How scientific outputs and technology are realized has to do with a question of social or societal values as opposed what some appear to suggest in a so-called critique of “modern science”. Perhaps another timely example can be found in the emerging ethical tech movement, such as the Fairphone. I recently read an interesting article on how and why we need to think differently about e-waste, and within its list of facts was a particularly notable philosophical point: product lifetime is important, which contradicts such design and economic policies as planned obsolescence.

According to Apple, 84 percent of the carbon emissions associated with the iPhone 6s is related to manufacture of the phone—only 10 percent comes from usage. “This makes product lifetime the key determinant of overall environmental impact,” explains a 2015 report from the Green Alliance, a UK environmental think tank. “A device that lasts longer spreads its manufacturing impacts over a longer time period.” It’s not just carbon, either. Re-use markets ease the demand for cobalt and other materials, the mining of which is often harmful to human health and the environment.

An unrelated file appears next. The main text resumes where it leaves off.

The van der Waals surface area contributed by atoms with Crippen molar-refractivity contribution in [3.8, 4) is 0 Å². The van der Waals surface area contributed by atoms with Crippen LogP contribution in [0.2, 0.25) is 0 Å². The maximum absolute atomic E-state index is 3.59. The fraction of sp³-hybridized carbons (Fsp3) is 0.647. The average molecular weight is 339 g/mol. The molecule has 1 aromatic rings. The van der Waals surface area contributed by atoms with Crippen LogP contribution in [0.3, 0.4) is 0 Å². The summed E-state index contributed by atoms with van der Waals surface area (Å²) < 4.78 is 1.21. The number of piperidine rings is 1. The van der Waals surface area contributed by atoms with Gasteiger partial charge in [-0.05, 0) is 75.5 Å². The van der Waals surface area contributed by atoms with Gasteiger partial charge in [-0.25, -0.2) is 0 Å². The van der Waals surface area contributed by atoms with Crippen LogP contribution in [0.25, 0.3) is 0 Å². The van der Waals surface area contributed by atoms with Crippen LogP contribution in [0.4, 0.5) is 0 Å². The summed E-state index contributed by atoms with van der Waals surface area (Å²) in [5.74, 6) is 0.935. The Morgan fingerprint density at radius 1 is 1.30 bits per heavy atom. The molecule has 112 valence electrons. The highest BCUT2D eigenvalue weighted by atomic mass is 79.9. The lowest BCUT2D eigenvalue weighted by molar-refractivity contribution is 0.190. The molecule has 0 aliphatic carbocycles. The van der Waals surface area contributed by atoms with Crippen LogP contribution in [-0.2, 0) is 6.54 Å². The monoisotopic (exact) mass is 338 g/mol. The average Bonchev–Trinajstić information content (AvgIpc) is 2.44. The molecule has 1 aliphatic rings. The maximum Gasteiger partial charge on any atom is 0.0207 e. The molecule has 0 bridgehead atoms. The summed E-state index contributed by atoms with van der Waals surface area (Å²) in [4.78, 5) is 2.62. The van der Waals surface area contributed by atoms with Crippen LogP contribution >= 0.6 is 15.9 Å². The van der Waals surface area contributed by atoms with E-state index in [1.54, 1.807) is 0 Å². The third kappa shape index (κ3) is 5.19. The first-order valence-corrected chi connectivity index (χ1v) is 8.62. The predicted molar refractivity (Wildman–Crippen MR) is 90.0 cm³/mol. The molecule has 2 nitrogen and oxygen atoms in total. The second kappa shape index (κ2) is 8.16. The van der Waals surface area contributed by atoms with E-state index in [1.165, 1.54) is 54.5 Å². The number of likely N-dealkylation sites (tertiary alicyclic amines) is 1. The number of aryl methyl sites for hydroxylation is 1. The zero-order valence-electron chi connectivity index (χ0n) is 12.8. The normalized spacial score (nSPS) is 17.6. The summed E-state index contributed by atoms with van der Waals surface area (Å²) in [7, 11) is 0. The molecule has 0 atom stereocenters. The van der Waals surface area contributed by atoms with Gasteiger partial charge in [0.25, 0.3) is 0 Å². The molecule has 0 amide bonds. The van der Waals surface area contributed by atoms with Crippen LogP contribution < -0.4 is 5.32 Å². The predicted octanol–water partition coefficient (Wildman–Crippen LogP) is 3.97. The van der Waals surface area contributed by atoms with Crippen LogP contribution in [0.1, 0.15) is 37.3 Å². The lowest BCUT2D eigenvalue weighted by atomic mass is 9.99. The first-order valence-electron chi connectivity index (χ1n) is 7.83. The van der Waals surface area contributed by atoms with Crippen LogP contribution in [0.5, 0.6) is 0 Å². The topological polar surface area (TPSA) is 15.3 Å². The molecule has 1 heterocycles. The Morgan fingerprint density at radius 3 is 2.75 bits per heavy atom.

One of the emerging solutions is the “right to repair” law, but the censuses among experts I’ve come across within the tech industry seems to also pertain to a more humble questioning of values. As the article states, in places like China and Ghana – countries which used to act as electronic wastebaskets – there is evidence that a powerful green economy is emerging. More generally, sustainability now also seems to be very much an emerging global phenomenon. What we’re seeing is a whole new world of ideas, powered by material science among other fields. When it comes to ethical tech, sustainability initiatives in material science, waste, mobility, city planning, agriculture, and the incredible growth and support in renewables (to name a few) would seem to project a transformation of values and a shift in how technology is socially realized.